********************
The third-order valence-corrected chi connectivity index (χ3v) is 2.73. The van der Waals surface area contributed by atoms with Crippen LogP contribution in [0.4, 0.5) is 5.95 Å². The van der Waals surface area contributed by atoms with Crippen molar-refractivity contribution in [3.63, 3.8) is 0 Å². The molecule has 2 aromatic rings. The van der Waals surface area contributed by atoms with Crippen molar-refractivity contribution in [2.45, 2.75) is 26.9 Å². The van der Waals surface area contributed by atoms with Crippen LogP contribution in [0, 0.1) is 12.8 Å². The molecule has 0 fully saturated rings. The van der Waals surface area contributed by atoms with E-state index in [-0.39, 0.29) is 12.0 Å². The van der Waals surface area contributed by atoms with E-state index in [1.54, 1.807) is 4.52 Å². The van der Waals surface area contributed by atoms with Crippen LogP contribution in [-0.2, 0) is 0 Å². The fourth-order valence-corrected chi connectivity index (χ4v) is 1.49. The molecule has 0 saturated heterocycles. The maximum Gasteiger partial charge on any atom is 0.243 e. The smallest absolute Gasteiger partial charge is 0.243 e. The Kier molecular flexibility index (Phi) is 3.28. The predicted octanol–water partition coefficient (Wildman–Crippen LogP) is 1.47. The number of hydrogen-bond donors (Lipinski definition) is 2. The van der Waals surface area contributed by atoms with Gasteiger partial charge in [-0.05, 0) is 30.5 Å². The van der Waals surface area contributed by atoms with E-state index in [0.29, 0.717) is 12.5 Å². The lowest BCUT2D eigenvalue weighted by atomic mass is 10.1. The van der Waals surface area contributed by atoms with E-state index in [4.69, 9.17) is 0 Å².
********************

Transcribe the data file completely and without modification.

The third-order valence-corrected chi connectivity index (χ3v) is 2.73. The van der Waals surface area contributed by atoms with Crippen LogP contribution in [0.4, 0.5) is 5.95 Å². The van der Waals surface area contributed by atoms with Crippen molar-refractivity contribution in [3.63, 3.8) is 0 Å². The molecule has 2 aromatic rings. The van der Waals surface area contributed by atoms with Crippen molar-refractivity contribution in [2.45, 2.75) is 26.9 Å². The van der Waals surface area contributed by atoms with Crippen LogP contribution in [0, 0.1) is 12.8 Å². The molecule has 0 fully saturated rings. The van der Waals surface area contributed by atoms with E-state index in [-0.39, 0.29) is 12.0 Å². The van der Waals surface area contributed by atoms with E-state index in [1.54, 1.807) is 4.52 Å². The van der Waals surface area contributed by atoms with Crippen LogP contribution in [-0.2, 0) is 0 Å². The fourth-order valence-corrected chi connectivity index (χ4v) is 1.49. The molecule has 0 saturated heterocycles. The maximum Gasteiger partial charge on any atom is 0.243 e. The smallest absolute Gasteiger partial charge is 0.243 e. The Kier molecular flexibility index (Phi) is 3.28. The predicted octanol–water partition coefficient (Wildman–Crippen LogP) is 1.47. The number of hydrogen-bond donors (Lipinski definition) is 2. The van der Waals surface area contributed by atoms with Gasteiger partial charge in [-0.05, 0) is 30.5 Å². The van der Waals surface area contributed by atoms with E-state index in [0.29, 0.717) is 12.5 Å². The lowest BCUT2D eigenvalue weighted by atomic mass is 10.1. The van der Waals surface area contributed by atoms with E-state index in [4.69, 9.17) is 0 Å².